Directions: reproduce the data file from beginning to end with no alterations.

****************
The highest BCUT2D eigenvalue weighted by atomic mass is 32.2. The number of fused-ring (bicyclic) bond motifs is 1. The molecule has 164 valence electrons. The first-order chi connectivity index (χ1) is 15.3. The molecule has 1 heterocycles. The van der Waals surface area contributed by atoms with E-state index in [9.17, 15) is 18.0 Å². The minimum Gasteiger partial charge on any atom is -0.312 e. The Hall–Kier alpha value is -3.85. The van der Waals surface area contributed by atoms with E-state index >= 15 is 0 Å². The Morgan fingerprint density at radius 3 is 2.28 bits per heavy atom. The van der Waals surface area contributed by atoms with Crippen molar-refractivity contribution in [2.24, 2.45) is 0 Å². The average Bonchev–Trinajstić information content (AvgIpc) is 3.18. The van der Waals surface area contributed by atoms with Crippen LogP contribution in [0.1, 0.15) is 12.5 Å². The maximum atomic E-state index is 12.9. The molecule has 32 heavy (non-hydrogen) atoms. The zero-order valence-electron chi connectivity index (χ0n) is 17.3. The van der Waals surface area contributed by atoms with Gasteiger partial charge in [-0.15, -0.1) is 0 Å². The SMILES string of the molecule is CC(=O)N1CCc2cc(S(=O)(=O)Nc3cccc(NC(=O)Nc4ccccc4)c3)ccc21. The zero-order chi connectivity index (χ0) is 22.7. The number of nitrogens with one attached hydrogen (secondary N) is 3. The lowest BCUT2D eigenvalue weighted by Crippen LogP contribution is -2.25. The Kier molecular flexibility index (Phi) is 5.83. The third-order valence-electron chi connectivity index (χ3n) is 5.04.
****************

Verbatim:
The highest BCUT2D eigenvalue weighted by atomic mass is 32.2. The number of fused-ring (bicyclic) bond motifs is 1. The molecule has 164 valence electrons. The first-order chi connectivity index (χ1) is 15.3. The molecule has 1 heterocycles. The van der Waals surface area contributed by atoms with E-state index in [9.17, 15) is 18.0 Å². The minimum Gasteiger partial charge on any atom is -0.312 e. The Hall–Kier alpha value is -3.85. The van der Waals surface area contributed by atoms with E-state index >= 15 is 0 Å². The Morgan fingerprint density at radius 3 is 2.28 bits per heavy atom. The van der Waals surface area contributed by atoms with Crippen molar-refractivity contribution in [2.24, 2.45) is 0 Å². The average Bonchev–Trinajstić information content (AvgIpc) is 3.18. The van der Waals surface area contributed by atoms with Crippen LogP contribution in [0.1, 0.15) is 12.5 Å². The maximum atomic E-state index is 12.9. The molecule has 32 heavy (non-hydrogen) atoms. The zero-order valence-electron chi connectivity index (χ0n) is 17.3. The van der Waals surface area contributed by atoms with Gasteiger partial charge in [-0.15, -0.1) is 0 Å². The SMILES string of the molecule is CC(=O)N1CCc2cc(S(=O)(=O)Nc3cccc(NC(=O)Nc4ccccc4)c3)ccc21. The zero-order chi connectivity index (χ0) is 22.7. The number of nitrogens with one attached hydrogen (secondary N) is 3. The lowest BCUT2D eigenvalue weighted by Crippen LogP contribution is -2.25. The Kier molecular flexibility index (Phi) is 5.83. The third-order valence-electron chi connectivity index (χ3n) is 5.04.